These values are basic, foundational beliefs that help us know right from wrong, that give balance and meaning to life and that enable us to form community bonds with one another. These soft skills are crucial for kids to learn at any age, and it's important for them to be reinforced, both in the classroom and at home, throughout their childhood.

Here are fundamental ways to build character in your young children:

Kindness

Performing random acts of kindness can have a positive influence on both the individual showing and receiving the kindness. As a family, think of ways that each one of you can show kindness to others. Some ideas may include baking cookies for the mail carrier, donating an unopened toy to a local charity, purchasing canned goods for a homeless shelter or leaving notes and drawings for the neighbors. Include your child in the process so they can see firsthand the joy that kindness can bring to others.

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Responsibility

Children have a strong desire to mimic adult family members. Encourage your child to help complete simple chores in and around the house. Children feel a great sense of accomplishment when they can do their share and feel that sense of responsibility. Two-year-olds will enjoy folding towels, putting books away, putting paper in the recycling box and tending to the garden. Older children may enjoy helping out in the kitchen or with yard work.

Patience

Patience is the ability to demonstrate self-control while waiting for an event to occur. It also refers to the ability to remain calm in the face of frustration. This is a skill which develops in children as they mature. While it is important to practice patience, adults should also be realistic in their expectations, evaluate daily routines and eliminate long periods of wait time from the schedule.

Politeness

Schedule a time when the whole family can sit down together for dinner. Model good manners and encourage older siblings and other members of the family to do the same. Use phrases such as, "Can you please pass the potatoes?" or "Thank you." Be sure to provide your child with guidance, by explaining what to do as opposed to what not to do.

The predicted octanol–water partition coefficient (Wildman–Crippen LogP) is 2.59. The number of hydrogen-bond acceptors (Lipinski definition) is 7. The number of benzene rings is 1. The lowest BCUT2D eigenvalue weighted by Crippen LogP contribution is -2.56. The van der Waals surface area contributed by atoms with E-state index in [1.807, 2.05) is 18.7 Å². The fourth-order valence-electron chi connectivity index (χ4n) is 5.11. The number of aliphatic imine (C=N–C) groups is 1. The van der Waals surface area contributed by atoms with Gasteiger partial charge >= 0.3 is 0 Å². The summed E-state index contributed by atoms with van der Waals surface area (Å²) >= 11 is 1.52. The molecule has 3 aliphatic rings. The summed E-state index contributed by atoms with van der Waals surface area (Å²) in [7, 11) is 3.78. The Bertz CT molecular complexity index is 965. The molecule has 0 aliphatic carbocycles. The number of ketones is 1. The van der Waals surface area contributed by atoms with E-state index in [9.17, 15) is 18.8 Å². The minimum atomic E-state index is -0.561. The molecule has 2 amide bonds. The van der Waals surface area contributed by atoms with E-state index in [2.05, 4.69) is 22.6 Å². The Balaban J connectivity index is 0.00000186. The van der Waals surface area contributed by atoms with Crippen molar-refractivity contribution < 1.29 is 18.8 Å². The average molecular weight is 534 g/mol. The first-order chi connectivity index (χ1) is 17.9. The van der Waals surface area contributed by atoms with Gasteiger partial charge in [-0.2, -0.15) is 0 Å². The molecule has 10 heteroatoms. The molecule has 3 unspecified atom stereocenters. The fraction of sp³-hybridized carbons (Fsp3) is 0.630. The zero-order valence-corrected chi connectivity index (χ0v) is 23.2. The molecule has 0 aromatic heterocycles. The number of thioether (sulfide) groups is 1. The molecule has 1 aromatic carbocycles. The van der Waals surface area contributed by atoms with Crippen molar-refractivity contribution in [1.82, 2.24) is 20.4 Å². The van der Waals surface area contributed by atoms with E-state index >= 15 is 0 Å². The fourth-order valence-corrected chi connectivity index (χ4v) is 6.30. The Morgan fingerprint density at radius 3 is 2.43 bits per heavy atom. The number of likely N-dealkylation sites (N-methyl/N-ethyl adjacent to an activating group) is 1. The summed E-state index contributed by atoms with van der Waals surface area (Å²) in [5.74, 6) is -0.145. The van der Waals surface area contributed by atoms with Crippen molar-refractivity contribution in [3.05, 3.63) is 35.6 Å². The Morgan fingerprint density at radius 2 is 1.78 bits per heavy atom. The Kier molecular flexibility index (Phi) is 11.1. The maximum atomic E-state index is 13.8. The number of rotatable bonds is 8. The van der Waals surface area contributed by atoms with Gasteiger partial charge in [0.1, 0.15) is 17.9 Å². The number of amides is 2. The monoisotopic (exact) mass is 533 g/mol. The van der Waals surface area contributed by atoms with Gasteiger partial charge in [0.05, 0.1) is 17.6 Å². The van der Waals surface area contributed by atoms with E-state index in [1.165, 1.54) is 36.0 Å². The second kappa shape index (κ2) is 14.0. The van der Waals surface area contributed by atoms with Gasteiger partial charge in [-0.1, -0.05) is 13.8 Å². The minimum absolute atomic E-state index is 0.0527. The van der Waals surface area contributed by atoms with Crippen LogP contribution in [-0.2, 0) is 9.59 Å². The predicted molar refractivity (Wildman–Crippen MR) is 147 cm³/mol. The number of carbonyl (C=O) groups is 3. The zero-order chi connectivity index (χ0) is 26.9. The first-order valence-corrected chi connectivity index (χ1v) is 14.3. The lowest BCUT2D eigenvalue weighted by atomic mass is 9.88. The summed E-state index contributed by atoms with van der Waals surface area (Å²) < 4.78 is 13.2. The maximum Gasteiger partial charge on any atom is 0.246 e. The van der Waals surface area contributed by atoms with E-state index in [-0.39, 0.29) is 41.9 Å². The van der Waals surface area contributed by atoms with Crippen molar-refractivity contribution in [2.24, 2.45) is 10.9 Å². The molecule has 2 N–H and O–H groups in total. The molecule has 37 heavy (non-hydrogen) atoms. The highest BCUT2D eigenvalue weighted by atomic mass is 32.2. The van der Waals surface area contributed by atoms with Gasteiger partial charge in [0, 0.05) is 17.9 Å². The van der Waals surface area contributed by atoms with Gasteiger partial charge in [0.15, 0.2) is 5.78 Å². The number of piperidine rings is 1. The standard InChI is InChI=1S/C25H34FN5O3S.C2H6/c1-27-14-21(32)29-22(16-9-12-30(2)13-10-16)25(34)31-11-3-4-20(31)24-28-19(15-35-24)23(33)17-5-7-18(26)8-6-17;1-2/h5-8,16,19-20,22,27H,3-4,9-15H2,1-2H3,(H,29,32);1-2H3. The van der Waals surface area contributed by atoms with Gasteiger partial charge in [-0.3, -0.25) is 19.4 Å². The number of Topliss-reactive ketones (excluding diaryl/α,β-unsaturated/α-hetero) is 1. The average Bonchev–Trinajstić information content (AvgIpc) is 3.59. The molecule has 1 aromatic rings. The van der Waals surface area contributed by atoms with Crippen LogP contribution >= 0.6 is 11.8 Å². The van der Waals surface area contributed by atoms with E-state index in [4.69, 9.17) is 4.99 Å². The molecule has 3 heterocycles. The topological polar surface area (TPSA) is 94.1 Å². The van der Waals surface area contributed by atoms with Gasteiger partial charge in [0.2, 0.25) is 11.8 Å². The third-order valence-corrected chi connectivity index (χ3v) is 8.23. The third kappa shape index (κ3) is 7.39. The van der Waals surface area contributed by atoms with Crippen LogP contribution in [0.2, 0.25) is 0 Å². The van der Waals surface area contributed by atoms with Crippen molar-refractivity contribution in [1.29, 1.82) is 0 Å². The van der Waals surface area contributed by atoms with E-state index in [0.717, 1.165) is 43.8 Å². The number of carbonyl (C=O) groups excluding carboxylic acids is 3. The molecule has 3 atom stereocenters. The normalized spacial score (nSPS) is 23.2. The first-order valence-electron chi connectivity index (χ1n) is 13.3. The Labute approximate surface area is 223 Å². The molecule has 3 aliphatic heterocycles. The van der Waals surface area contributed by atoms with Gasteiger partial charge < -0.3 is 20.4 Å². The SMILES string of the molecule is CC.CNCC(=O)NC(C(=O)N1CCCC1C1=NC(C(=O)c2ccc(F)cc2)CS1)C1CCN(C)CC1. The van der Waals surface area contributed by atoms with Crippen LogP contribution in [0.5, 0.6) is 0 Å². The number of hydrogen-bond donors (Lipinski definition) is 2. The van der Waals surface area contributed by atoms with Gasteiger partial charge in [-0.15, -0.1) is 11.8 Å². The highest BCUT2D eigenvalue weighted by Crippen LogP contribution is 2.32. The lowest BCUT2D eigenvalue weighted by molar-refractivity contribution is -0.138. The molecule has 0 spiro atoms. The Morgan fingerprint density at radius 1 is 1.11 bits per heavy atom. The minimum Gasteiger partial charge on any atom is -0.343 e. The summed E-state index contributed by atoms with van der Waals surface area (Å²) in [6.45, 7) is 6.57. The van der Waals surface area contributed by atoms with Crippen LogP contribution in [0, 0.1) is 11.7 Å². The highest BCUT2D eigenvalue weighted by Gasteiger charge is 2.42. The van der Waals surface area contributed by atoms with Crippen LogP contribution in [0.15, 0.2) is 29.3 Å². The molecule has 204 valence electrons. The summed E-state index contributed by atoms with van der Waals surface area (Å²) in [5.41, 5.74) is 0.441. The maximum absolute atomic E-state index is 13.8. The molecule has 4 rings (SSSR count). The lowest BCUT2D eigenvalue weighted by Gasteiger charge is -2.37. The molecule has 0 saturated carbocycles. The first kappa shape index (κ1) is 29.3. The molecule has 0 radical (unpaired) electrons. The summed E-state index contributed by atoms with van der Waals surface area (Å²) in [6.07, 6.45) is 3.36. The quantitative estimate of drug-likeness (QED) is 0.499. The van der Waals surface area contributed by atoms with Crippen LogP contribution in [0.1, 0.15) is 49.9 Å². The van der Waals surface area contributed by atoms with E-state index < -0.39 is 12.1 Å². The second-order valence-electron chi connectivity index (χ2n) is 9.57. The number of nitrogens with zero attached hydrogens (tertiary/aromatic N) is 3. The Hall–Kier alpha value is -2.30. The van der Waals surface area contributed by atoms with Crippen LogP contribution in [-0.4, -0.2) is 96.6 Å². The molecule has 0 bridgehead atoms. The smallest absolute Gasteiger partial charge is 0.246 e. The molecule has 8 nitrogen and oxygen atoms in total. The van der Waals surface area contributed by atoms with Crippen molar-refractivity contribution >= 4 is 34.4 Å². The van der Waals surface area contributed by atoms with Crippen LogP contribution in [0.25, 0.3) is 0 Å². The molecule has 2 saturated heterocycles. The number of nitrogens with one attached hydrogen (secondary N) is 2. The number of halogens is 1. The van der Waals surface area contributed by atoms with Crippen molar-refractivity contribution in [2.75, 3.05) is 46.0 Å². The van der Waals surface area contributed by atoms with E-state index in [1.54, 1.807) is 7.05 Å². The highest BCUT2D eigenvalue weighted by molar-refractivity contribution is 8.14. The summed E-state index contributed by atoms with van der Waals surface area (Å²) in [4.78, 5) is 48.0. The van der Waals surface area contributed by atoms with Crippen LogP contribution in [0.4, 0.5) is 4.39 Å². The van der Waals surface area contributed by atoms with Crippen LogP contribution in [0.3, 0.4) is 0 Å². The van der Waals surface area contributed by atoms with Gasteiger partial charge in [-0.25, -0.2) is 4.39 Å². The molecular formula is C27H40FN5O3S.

Flexibility

Change your routines at home to encourage children to be flexible in their thinking and to try new things. Try being flexible in the small things: enjoy breakfast for dinner, eat ice cream with a fork, have your child read a bedtime story to you or have a picnic in the living room. Let your child know it is okay to do things in a different way.

Empathy

Children are beginning to understand different emotions and that others have feelings. Throughout their childhood, talk about their feelings and share one's own feeling with them as well. By taking the time to listen to how children are feeling, you will demonstrate to them that you care and reinforce with them that you fully understand how they are feeling.

Cooperation

Coordinate playdates or take your children to events where they can practice introducing themselves to other children, and potentially with adults. Find games and other activities that require turn-taking and sharing.

Gratitude

Encourage your child to spend five minutes every day listing the things they are grateful for. This could be done together just before bedtime or after dinner.

Respect